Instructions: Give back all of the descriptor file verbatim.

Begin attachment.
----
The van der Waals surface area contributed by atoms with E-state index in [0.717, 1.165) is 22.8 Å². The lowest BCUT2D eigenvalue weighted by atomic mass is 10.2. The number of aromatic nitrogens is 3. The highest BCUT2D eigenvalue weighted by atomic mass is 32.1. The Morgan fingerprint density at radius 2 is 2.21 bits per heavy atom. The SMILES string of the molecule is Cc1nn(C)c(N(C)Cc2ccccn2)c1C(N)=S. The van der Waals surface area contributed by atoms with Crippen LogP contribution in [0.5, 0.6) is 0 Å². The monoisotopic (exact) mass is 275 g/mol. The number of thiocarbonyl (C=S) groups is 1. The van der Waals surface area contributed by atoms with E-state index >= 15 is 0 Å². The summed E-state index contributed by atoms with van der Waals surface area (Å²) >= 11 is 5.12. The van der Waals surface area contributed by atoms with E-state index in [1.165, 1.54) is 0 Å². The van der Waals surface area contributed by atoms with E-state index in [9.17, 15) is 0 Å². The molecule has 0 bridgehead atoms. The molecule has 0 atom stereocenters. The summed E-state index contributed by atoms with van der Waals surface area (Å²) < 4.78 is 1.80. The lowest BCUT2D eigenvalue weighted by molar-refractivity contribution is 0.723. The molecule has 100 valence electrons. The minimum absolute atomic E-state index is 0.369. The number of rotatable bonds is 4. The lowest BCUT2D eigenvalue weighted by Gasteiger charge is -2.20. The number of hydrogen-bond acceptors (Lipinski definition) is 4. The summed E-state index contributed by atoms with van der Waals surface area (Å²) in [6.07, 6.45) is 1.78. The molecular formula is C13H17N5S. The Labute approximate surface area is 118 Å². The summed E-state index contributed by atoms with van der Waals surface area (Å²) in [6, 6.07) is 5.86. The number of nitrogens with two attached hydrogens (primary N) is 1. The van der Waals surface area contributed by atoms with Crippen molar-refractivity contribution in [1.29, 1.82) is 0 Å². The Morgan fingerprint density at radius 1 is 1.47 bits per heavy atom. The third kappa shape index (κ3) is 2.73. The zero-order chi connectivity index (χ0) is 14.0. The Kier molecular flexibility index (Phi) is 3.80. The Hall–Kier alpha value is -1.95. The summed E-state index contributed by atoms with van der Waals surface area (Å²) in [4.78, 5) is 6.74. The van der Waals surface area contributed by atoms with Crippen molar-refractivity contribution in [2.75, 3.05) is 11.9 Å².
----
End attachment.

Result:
The van der Waals surface area contributed by atoms with E-state index in [0.717, 1.165) is 22.8 Å². The lowest BCUT2D eigenvalue weighted by atomic mass is 10.2. The number of aromatic nitrogens is 3. The highest BCUT2D eigenvalue weighted by atomic mass is 32.1. The Morgan fingerprint density at radius 2 is 2.21 bits per heavy atom. The SMILES string of the molecule is Cc1nn(C)c(N(C)Cc2ccccn2)c1C(N)=S. The van der Waals surface area contributed by atoms with Crippen LogP contribution in [0.5, 0.6) is 0 Å². The monoisotopic (exact) mass is 275 g/mol. The number of thiocarbonyl (C=S) groups is 1. The van der Waals surface area contributed by atoms with E-state index >= 15 is 0 Å². The summed E-state index contributed by atoms with van der Waals surface area (Å²) >= 11 is 5.12. The van der Waals surface area contributed by atoms with E-state index in [1.165, 1.54) is 0 Å². The van der Waals surface area contributed by atoms with E-state index in [9.17, 15) is 0 Å². The molecule has 0 bridgehead atoms. The molecule has 0 atom stereocenters. The summed E-state index contributed by atoms with van der Waals surface area (Å²) < 4.78 is 1.80. The lowest BCUT2D eigenvalue weighted by molar-refractivity contribution is 0.723. The molecule has 100 valence electrons. The minimum absolute atomic E-state index is 0.369. The number of rotatable bonds is 4. The lowest BCUT2D eigenvalue weighted by Gasteiger charge is -2.20. The number of hydrogen-bond acceptors (Lipinski definition) is 4. The summed E-state index contributed by atoms with van der Waals surface area (Å²) in [6.07, 6.45) is 1.78. The molecular formula is C13H17N5S. The Labute approximate surface area is 118 Å². The summed E-state index contributed by atoms with van der Waals surface area (Å²) in [6, 6.07) is 5.86. The number of nitrogens with two attached hydrogens (primary N) is 1. The van der Waals surface area contributed by atoms with Crippen molar-refractivity contribution in [1.29, 1.82) is 0 Å². The Morgan fingerprint density at radius 1 is 1.47 bits per heavy atom. The third kappa shape index (κ3) is 2.73. The zero-order chi connectivity index (χ0) is 14.0. The Kier molecular flexibility index (Phi) is 3.80. The Hall–Kier alpha value is -1.95. The summed E-state index contributed by atoms with van der Waals surface area (Å²) in [4.78, 5) is 6.74. The van der Waals surface area contributed by atoms with Crippen molar-refractivity contribution in [2.75, 3.05) is 11.9 Å².